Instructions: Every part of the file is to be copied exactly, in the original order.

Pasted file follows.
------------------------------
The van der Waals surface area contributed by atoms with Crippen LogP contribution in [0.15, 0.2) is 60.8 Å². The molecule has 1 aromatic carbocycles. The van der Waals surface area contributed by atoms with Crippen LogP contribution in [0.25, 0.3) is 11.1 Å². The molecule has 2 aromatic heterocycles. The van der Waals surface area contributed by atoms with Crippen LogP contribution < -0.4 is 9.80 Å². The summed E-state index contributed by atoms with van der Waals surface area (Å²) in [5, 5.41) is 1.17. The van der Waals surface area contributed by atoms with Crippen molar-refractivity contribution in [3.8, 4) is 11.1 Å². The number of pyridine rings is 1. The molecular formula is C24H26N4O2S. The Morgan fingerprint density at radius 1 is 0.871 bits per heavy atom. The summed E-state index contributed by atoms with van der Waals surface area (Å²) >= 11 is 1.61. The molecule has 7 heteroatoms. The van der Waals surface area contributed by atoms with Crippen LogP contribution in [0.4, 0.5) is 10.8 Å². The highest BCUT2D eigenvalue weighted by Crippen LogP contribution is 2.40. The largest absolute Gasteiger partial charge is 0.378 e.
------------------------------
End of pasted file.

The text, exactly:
The van der Waals surface area contributed by atoms with Crippen LogP contribution in [0.15, 0.2) is 60.8 Å². The molecule has 1 aromatic carbocycles. The van der Waals surface area contributed by atoms with Crippen LogP contribution in [0.25, 0.3) is 11.1 Å². The molecule has 2 aromatic heterocycles. The van der Waals surface area contributed by atoms with Crippen LogP contribution < -0.4 is 9.80 Å². The summed E-state index contributed by atoms with van der Waals surface area (Å²) in [5, 5.41) is 1.17. The van der Waals surface area contributed by atoms with Crippen molar-refractivity contribution in [3.8, 4) is 11.1 Å². The number of pyridine rings is 1. The molecular formula is C24H26N4O2S. The Morgan fingerprint density at radius 1 is 0.871 bits per heavy atom. The summed E-state index contributed by atoms with van der Waals surface area (Å²) >= 11 is 1.61. The molecule has 7 heteroatoms. The van der Waals surface area contributed by atoms with Crippen LogP contribution in [0.4, 0.5) is 10.8 Å². The highest BCUT2D eigenvalue weighted by Crippen LogP contribution is 2.40. The largest absolute Gasteiger partial charge is 0.378 e.